Click OK to start the update. It will then update the system and restart once the update is complete. If you encounter any problems along the way, there are plenty of video tutorials and detailed guides that can walk you through the process! Remember to keep the USB plugged in for Xpenology to run correctly.
INSTALLING ESXi – SYNOLOGY DSM ON NON SYNOLOGY HARDWARE – INTERACTIVE GUIDE
Need the hardware first? Check this tutorial!
Here’s the first ESXi tutorial. First thing you do is find a Universal USB Installer – we prefer the SanDisk Cruizer Fit (check for price) because it’s nice and slim. Two, select the ISO and write it to the drive, not going to detail with this as it is super simple.
Okay, once that’s done, we switch over to our server. Plug USB Panel, boot it up. Make sure your BIOS is set to your USB drive and the ESXi set up will begin. Select the first, obviously, you don’t want to boot from the local disk. And this is highly sped up, it usually takes about 5 minutes to boot. It’s going to probably take about 30 for you. Just be patient and it will load eventually.
Okay, once the first bit is loaded up the next bit will load. Eventually, you’ll come to a screen that says, “EXSi Installed” or something like that. It says, “Welcome to the VMware ESXi 5.1.0 Installation”. Now, you can actually skip the part of this video depending on how much RAM you have in your system. If you have 1 or 2 gigs of RAM, then you do not need to do any of this command and stuff I’m about to do. However, even if I do have 1, 2 gigs of RAM, for the purpose of the video, I will do this anyway.
So, if you don’t have enough RAM, you need to wait for auto-scanner. And now, at this point, press O and F1. It will bring you up to command link prompt asking you for a login. The username is “root” and your password. Just type in the command on screen, “cd/usr/lib/vmware/weasel/utils”.
Okay, so “rm upgrade_precheck.pyc”, make sure it’s the C version. You don’t want to remove the non-compile location. And the “upgrade_precheck.py” to “upgrade_precheck.py.old”. Next, we copy the upgrade .old file back to the “upgrade_precheck.py” file.
I’m not sure why you need to do this, but it doesn’t work in the CD. Now, we add the upgrade_precheck type “/MIN” and you should find a line that says something along “MEM_MIN_SIZE”. Okay, now you should press I and basically add it that to anything that’s lower than your actual amount.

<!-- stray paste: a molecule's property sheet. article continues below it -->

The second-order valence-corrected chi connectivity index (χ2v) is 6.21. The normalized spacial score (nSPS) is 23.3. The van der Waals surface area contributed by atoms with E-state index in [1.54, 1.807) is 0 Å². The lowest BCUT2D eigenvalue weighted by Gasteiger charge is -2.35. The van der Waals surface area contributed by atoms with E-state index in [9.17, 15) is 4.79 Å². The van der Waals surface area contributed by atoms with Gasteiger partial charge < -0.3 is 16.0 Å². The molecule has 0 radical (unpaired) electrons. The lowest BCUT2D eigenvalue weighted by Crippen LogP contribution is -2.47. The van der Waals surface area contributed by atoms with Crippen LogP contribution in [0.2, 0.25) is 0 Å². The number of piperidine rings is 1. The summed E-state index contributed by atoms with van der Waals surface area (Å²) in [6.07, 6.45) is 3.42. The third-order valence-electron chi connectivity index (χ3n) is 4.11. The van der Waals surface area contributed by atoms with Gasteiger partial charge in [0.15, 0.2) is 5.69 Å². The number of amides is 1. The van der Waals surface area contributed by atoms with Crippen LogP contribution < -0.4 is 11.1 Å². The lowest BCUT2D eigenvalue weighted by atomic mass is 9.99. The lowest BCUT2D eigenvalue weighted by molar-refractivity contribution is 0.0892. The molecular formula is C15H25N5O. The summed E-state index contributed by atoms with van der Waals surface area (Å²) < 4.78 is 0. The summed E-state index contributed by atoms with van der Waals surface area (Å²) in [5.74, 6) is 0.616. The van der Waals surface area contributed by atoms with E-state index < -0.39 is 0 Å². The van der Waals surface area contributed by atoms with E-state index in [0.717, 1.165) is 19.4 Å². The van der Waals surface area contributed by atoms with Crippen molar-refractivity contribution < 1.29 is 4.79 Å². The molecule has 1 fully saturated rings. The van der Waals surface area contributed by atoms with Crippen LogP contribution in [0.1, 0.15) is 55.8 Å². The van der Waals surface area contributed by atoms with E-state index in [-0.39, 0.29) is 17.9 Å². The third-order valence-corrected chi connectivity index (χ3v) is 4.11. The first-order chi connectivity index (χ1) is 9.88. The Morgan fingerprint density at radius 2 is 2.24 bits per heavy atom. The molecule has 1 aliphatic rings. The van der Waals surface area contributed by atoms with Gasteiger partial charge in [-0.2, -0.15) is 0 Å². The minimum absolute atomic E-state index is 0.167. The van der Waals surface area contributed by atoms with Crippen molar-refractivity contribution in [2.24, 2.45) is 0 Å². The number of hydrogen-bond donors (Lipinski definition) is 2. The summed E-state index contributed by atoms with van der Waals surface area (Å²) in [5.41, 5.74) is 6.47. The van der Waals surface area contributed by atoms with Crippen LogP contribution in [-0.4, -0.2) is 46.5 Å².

So, in this case, it’s currently set at 2 × 1024 by 32. We’ll just set it to 1024 by itself. Once I’m done, press escape and type in “w!”, and then escape, carry on “q”, then “ps -c grep weas”. And you shall find a result that shows the python ID. So, “kill -9” space the I.D.
We will actually use the USB Drive (SanDisk Ultra Fit USB 3.0 Low-Profile) to install ESXi and select language and password, the usual installation stuff. It will scan the system. It might take a little while; again this is sped up for your convenience. Okay. Now are we sure we want to install? Yes, of course, we are. And again, this will take quite a while, but it’s sped up in the video. Okay, and the installation is finished.
The installation disk needs to be removed. Obviously, your USB drive, so removed the USB Drive. Shutting down, well, rebooting whatever. Okay, and that will boot up. Please keep in mind that I’m actually using two USB panel, one for the EXSi install and one that was being installed to. Once it boots it will take a little while.
It’s not so often this boots up, I understand. It’s designed to be that done, so it takes a while to boot, but that’s fine.
Okay, eventually, we should get back to the yellow and black screen like this just loading the final modules and stuff. And then, voilà! VMware ESXi 5.1.0 VMKernel Release Build, HP ProLiant MicroServer, and then we’re game.
**Video provided by Cyan Labs** Full video transcription below